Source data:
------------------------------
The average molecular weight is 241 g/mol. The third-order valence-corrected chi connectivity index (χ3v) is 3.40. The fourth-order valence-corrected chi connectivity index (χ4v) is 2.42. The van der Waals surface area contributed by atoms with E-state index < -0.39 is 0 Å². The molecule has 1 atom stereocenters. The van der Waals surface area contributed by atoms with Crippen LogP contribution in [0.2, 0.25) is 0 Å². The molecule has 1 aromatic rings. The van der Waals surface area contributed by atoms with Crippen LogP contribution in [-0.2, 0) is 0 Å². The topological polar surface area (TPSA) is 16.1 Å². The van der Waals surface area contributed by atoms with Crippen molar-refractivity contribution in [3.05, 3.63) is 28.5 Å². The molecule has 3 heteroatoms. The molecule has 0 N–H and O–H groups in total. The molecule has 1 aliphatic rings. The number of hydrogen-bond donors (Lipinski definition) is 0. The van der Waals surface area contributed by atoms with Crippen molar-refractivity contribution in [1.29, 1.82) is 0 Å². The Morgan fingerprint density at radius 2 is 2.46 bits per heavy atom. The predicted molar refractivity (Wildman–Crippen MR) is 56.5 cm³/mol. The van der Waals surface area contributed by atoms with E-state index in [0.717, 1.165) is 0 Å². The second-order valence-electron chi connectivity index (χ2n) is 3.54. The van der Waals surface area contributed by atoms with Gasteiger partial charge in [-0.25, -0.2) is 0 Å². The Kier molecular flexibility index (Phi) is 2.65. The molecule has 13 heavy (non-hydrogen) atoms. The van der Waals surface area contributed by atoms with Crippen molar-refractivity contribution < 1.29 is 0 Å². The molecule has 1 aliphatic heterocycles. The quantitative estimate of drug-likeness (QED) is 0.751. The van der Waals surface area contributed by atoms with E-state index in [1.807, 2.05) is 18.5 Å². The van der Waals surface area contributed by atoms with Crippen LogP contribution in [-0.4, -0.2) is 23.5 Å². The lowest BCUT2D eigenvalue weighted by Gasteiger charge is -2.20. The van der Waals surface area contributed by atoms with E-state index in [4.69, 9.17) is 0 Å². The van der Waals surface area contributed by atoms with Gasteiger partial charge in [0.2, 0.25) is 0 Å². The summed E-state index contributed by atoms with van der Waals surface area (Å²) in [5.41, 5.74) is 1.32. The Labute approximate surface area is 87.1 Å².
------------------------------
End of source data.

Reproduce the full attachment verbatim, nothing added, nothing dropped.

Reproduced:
The average molecular weight is 241 g/mol. The third-order valence-corrected chi connectivity index (χ3v) is 3.40. The fourth-order valence-corrected chi connectivity index (χ4v) is 2.42. The van der Waals surface area contributed by atoms with E-state index < -0.39 is 0 Å². The molecule has 1 atom stereocenters. The van der Waals surface area contributed by atoms with Crippen LogP contribution in [0.2, 0.25) is 0 Å². The molecule has 1 aromatic rings. The van der Waals surface area contributed by atoms with Crippen LogP contribution in [-0.2, 0) is 0 Å². The topological polar surface area (TPSA) is 16.1 Å². The van der Waals surface area contributed by atoms with Crippen molar-refractivity contribution in [3.05, 3.63) is 28.5 Å². The molecule has 3 heteroatoms. The molecule has 0 N–H and O–H groups in total. The molecule has 1 aliphatic rings. The number of hydrogen-bond donors (Lipinski definition) is 0. The van der Waals surface area contributed by atoms with Crippen molar-refractivity contribution in [1.29, 1.82) is 0 Å². The Morgan fingerprint density at radius 2 is 2.46 bits per heavy atom. The predicted molar refractivity (Wildman–Crippen MR) is 56.5 cm³/mol. The van der Waals surface area contributed by atoms with E-state index in [0.717, 1.165) is 0 Å². The second-order valence-electron chi connectivity index (χ2n) is 3.54. The van der Waals surface area contributed by atoms with Gasteiger partial charge in [-0.25, -0.2) is 0 Å². The Kier molecular flexibility index (Phi) is 2.65. The molecule has 13 heavy (non-hydrogen) atoms. The van der Waals surface area contributed by atoms with Crippen molar-refractivity contribution < 1.29 is 0 Å². The molecule has 1 aliphatic heterocycles. The quantitative estimate of drug-likeness (QED) is 0.751. The van der Waals surface area contributed by atoms with E-state index in [1.807, 2.05) is 18.5 Å². The van der Waals surface area contributed by atoms with Crippen LogP contribution in [-0.4, -0.2) is 23.5 Å². The lowest BCUT2D eigenvalue weighted by Gasteiger charge is -2.20. The van der Waals surface area contributed by atoms with E-state index in [4.69, 9.17) is 0 Å². The van der Waals surface area contributed by atoms with Gasteiger partial charge in [0.2, 0.25) is 0 Å². The summed E-state index contributed by atoms with van der Waals surface area (Å²) in [5.41, 5.74) is 1.32. The Labute approximate surface area is 87.1 Å².